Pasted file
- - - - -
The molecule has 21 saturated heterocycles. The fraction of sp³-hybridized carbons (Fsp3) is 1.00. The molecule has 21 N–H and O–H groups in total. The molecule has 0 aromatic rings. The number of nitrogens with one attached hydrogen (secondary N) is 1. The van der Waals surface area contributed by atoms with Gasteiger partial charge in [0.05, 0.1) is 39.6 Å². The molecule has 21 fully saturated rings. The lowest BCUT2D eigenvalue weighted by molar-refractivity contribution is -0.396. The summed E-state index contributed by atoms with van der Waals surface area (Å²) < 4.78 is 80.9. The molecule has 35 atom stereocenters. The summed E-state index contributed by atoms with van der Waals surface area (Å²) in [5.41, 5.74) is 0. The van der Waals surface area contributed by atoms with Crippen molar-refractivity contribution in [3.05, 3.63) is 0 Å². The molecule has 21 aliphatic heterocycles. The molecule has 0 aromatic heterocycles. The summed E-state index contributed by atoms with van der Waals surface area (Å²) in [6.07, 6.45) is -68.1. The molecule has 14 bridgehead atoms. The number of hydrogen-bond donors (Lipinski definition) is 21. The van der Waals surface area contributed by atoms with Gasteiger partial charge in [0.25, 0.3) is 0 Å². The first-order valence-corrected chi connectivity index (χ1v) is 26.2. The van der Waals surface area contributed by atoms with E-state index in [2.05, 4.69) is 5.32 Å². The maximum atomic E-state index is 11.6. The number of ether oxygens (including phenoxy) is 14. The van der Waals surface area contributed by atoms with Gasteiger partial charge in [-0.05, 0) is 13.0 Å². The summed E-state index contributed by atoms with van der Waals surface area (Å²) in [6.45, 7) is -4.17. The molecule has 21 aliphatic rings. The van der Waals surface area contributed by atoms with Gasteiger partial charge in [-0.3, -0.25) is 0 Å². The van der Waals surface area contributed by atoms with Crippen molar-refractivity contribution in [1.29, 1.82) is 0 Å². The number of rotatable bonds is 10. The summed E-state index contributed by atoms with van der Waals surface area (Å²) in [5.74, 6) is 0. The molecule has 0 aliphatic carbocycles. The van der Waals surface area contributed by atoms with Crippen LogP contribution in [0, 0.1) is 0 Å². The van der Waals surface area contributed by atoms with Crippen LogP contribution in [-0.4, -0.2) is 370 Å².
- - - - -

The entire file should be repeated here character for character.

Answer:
The molecule has 21 saturated heterocycles. The fraction of sp³-hybridized carbons (Fsp3) is 1.00. The molecule has 21 N–H and O–H groups in total. The molecule has 0 aromatic rings. The number of nitrogens with one attached hydrogen (secondary N) is 1. The van der Waals surface area contributed by atoms with Gasteiger partial charge in [0.05, 0.1) is 39.6 Å². The molecule has 21 fully saturated rings. The lowest BCUT2D eigenvalue weighted by molar-refractivity contribution is -0.396. The summed E-state index contributed by atoms with van der Waals surface area (Å²) < 4.78 is 80.9. The molecule has 35 atom stereocenters. The summed E-state index contributed by atoms with van der Waals surface area (Å²) in [5.41, 5.74) is 0. The van der Waals surface area contributed by atoms with Crippen molar-refractivity contribution in [3.05, 3.63) is 0 Å². The molecule has 21 aliphatic heterocycles. The molecule has 0 aromatic heterocycles. The summed E-state index contributed by atoms with van der Waals surface area (Å²) in [6.07, 6.45) is -68.1. The molecule has 14 bridgehead atoms. The number of hydrogen-bond donors (Lipinski definition) is 21. The van der Waals surface area contributed by atoms with Gasteiger partial charge in [0.25, 0.3) is 0 Å². The first-order valence-corrected chi connectivity index (χ1v) is 26.2. The van der Waals surface area contributed by atoms with E-state index in [2.05, 4.69) is 5.32 Å². The maximum atomic E-state index is 11.6. The number of ether oxygens (including phenoxy) is 14. The van der Waals surface area contributed by atoms with Gasteiger partial charge in [-0.05, 0) is 13.0 Å². The summed E-state index contributed by atoms with van der Waals surface area (Å²) in [6.45, 7) is -4.17. The molecule has 21 aliphatic rings. The van der Waals surface area contributed by atoms with Gasteiger partial charge in [-0.3, -0.25) is 0 Å². The van der Waals surface area contributed by atoms with Crippen molar-refractivity contribution in [1.29, 1.82) is 0 Å². The number of rotatable bonds is 10. The summed E-state index contributed by atoms with van der Waals surface area (Å²) in [5.74, 6) is 0. The molecule has 0 aliphatic carbocycles. The van der Waals surface area contributed by atoms with Crippen LogP contribution in [0, 0.1) is 0 Å². The van der Waals surface area contributed by atoms with Crippen LogP contribution in [-0.4, -0.2) is 370 Å².